In March 2020, the COVID-19 health crisis occurred amid an already gloomy economic context. Its consequences on France’s economy instantly reverberated on a micro-economic level, severely impacting businesses and households.

Because both were expecting difficult upcoming months, they reacted quickly by saving considerably and by asking for debt adjustments for those who held consumer credits and/or mortgage loans–i.e. half of French households according to the Household Credit Observatory. Consequently, credit organisations were flooded with requests for payment deferrals and faced an increase in defaults in their portfolios.

In this context, Algoan, a French Fintech company specialised in “Open Banking Credit Decisioning” (credit analysis based on banking data provided by the loan applicant) decided to take a closer look at the effects of the COVID-19-related economic crisis on the credit risk of households and to shed some light on the repayment of consumer credit in France.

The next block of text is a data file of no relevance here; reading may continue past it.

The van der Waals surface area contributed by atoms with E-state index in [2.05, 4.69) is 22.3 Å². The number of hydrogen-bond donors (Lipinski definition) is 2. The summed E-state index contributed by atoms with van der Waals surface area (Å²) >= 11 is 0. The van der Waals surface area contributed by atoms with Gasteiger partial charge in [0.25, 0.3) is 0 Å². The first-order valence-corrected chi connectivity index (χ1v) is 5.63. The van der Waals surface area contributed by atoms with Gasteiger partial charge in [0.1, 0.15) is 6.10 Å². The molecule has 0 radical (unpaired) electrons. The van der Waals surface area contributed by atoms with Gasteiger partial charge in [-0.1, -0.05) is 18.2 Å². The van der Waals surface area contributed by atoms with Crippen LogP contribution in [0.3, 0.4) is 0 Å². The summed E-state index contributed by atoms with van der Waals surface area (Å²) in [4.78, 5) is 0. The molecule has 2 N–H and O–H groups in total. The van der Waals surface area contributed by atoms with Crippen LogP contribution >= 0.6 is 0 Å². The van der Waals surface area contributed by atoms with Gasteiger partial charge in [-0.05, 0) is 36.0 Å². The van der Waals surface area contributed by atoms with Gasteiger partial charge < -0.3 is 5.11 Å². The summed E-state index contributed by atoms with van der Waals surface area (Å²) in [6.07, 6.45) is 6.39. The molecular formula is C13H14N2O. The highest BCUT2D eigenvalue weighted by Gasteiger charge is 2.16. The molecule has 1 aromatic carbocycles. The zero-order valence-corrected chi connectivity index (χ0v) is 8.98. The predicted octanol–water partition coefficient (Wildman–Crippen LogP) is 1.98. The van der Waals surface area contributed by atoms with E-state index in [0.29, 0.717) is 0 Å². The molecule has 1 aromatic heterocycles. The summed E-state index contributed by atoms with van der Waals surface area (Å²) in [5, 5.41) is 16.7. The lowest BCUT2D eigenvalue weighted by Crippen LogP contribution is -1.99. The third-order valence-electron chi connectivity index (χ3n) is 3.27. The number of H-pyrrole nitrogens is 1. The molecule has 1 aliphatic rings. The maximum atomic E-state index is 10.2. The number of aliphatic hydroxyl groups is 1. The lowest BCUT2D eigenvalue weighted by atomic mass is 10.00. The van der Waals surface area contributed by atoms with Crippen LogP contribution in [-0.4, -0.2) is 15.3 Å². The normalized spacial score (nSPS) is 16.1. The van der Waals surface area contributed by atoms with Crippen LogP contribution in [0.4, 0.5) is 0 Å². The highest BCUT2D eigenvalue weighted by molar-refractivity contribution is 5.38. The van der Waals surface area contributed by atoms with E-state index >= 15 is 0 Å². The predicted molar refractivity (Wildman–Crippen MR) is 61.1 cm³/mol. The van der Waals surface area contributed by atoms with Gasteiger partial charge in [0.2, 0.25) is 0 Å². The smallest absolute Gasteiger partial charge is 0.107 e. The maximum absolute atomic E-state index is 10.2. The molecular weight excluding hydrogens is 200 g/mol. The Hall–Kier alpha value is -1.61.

The conclusion is clear: the reduction in income recorded during the crisis has caused many households to request payment deferrals, and sometimes to default on their monthly repayments, thus putting them in the “at risk” category. Hence, the number of households at risk has been multiplied by four in the second quarter of 2020, compared to the previous quarter.

Throughout this study conducted in a COVID-19 stress test environment, we have attempted to show that traditional scoring methods are no longer sufficient to determine the risk profile of borrowers. The obsolescence of these methods could be largely offset by the practice of Open Banking Credit Decisioning.

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